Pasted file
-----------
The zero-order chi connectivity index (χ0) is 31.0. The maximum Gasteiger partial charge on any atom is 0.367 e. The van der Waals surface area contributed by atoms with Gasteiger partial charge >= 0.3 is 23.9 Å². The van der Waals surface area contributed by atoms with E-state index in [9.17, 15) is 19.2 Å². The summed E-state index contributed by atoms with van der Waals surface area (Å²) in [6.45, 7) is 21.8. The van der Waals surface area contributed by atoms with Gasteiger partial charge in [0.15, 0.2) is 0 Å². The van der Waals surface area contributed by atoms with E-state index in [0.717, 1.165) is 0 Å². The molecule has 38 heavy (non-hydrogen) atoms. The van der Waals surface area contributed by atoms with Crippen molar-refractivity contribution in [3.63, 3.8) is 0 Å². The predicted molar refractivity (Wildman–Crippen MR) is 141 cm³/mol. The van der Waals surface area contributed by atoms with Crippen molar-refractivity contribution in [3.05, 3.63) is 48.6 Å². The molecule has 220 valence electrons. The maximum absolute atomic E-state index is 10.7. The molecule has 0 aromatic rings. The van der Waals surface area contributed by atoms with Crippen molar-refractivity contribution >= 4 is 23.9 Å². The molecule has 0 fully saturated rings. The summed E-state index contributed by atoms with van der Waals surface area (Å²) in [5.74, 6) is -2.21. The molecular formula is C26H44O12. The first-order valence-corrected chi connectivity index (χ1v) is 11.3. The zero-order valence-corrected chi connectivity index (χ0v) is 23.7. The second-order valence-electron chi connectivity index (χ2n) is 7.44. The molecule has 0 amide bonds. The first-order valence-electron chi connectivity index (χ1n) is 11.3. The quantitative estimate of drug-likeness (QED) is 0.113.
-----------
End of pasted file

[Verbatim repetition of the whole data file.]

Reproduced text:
The zero-order chi connectivity index (χ0) is 31.0. The maximum Gasteiger partial charge on any atom is 0.367 e. The van der Waals surface area contributed by atoms with Gasteiger partial charge >= 0.3 is 23.9 Å². The van der Waals surface area contributed by atoms with E-state index in [9.17, 15) is 19.2 Å². The summed E-state index contributed by atoms with van der Waals surface area (Å²) in [6.45, 7) is 21.8. The van der Waals surface area contributed by atoms with Gasteiger partial charge in [0.15, 0.2) is 0 Å². The van der Waals surface area contributed by atoms with E-state index in [0.717, 1.165) is 0 Å². The molecule has 38 heavy (non-hydrogen) atoms. The van der Waals surface area contributed by atoms with Crippen molar-refractivity contribution in [3.63, 3.8) is 0 Å². The predicted molar refractivity (Wildman–Crippen MR) is 141 cm³/mol. The van der Waals surface area contributed by atoms with Crippen molar-refractivity contribution in [3.05, 3.63) is 48.6 Å². The molecule has 220 valence electrons. The maximum absolute atomic E-state index is 10.7. The molecule has 0 aromatic rings. The van der Waals surface area contributed by atoms with Crippen molar-refractivity contribution >= 4 is 23.9 Å². The molecule has 0 fully saturated rings. The summed E-state index contributed by atoms with van der Waals surface area (Å²) in [5.74, 6) is -2.21. The molecular formula is C26H44O12. The first-order valence-corrected chi connectivity index (χ1v) is 11.3. The zero-order valence-corrected chi connectivity index (χ0v) is 23.7. The second-order valence-electron chi connectivity index (χ2n) is 7.44. The molecule has 0 amide bonds. The first-order valence-electron chi connectivity index (χ1n) is 11.3. The quantitative estimate of drug-likeness (QED) is 0.113.